Asked why she had delayed taking legal action for eight years, Ms. Banon said: “It is very hard for every woman in this case. People are asking you to say what happened minute by minute, while you have only one wish: to forget minute by minute what happened.”

“It is even harder when you know in advance that it is doomed to failure,” she said. “In these matters it is one person’s word against the other. So what value would be placed on the word of a young trainee journalist working on her first book who was going to be suspected of seeking publicity?”

As I’ve said before, Strauss-Kahn is no doubt a jerk. Whether he’s a criminal is a different manner and not an accusation that should be made lightly.




FILED UNDER: Crime, Law and the Courts, The Presidency, , , , , , , , ,
Doug Mataconis
About Doug Mataconis
Doug Mataconis held a B.A. in Political Science from Rutgers University and J.D. from George Mason University School of Law. He joined the staff of OTB in May 2010 and contributed a staggering 16,483 posts before his retirement in January 2020. He passed far too young in July 2021.


  1. Datechguy says:

    Too bad for Strauss Kahn that one of the women from his past has decided to file rape charges in Eurpope, and she is not a hotel hooker

  2. george says:

    Too bad for Strauss Kahn that one of the women from his past has decided to file rape charges in Eurpope, and she is not a hotel hooker

    And the French courts will decide if he’s guilty or not.

    Just as its possible that the hotel maid lied in the past but didn’t like about DSK, its possible that DSK raped in the past but didn’t rape the maid. Only two people know what happened in the hotel room, and neither has much credibility. Given that its innocent until proven guilty, I’m not sure what else the prosecution can do.

    Unless you want a system where its guilty until proven innocent, so anyone can accuse anyone of anything, and the accused has to prove they didn’t do it. Which already often happens for the poor, imagine what it would be like if that was official policy – don’t like someone, accuse them of theft and let them try to prove they didn’t do it. There’s a reason why its “innocent until proven guilty”.

  3. Those charges will be dealt with in France. The fact that she stayed quiet about them for many years, however, would seem to me to call her credibility into question to say the very least

  4. John Peabody says:

    Just because the credibility of the accuser is lost doesn’t mean that a rape did not take place. We just don’t know! I’m flummoxed at the irony of everyone turning on this woman when we still, and never will, know what happened.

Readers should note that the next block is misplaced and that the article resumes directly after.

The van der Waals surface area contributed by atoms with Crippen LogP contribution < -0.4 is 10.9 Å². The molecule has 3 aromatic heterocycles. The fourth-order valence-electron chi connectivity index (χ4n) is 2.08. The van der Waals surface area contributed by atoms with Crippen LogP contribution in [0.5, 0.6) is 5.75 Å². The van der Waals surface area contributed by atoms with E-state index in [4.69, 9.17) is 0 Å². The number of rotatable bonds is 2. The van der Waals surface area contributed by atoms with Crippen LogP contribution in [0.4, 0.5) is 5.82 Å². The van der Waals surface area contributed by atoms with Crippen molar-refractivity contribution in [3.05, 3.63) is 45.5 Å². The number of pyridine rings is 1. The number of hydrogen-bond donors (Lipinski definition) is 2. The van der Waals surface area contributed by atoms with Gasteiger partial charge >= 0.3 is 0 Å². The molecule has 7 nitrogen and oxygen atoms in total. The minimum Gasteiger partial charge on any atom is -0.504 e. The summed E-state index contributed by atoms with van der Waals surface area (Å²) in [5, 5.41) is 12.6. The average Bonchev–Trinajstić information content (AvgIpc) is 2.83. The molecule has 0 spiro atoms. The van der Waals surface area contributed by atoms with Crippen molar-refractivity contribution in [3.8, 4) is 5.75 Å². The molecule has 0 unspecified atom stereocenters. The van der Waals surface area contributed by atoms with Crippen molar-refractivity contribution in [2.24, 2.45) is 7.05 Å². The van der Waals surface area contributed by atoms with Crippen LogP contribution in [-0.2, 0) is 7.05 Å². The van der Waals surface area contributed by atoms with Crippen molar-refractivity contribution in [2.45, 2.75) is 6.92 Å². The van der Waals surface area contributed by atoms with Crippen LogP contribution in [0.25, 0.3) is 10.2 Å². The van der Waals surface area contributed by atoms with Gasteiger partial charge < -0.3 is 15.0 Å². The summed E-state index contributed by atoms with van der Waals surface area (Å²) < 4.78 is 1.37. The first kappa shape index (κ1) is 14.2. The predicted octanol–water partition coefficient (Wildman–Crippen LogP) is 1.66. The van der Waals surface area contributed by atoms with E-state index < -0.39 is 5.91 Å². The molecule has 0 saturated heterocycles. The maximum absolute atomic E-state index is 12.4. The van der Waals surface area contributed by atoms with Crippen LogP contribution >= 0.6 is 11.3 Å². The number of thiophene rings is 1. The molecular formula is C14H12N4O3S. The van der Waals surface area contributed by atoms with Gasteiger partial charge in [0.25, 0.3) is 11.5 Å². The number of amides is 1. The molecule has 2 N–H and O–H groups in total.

5. @John Peabody:

    The woman’s own lies — including apparent phone conversations recorded by prosecutors between her an an individual detained in an immigration facility in Arizona — call her credibility, and her motivation, into question. If they went to trial on this, they’d lose on that basis alone.

  6. John Peabody says:

    Oh, I am well aware that the trial would be impossible. No, the events cannot hold up in court. Isn’t the whole point not to rush to judgement? We don’t know, and never will. That’s fine. Perjury charges? Sure, serve ’em up!

  7. george says:

    Oh, I am well aware that the trial would be impossible. No, the events cannot hold up in court. Isn’t the whole point not to rush to judgement? We don’t know, and never will. That’s fine. Perjury charges? Sure, serve ‘em up!

    There are an infinite number of things we don’t know. Both DSK and the women might be uncaught murders for all we know. All we can do is look at the evidence in front of us, and judge as best we can on that. That’s the whole point in this – there have been societies where accusation was enough to believe someone was guilty; it never worked out well.

    If they bring about perjury charges, it would not be for the accusation of rape, it would be for lying in a court of law. That would be independent of whether she was raped or not – and the argument would be that they don’t know if she was raped or not, but they may have proof she committed perjury.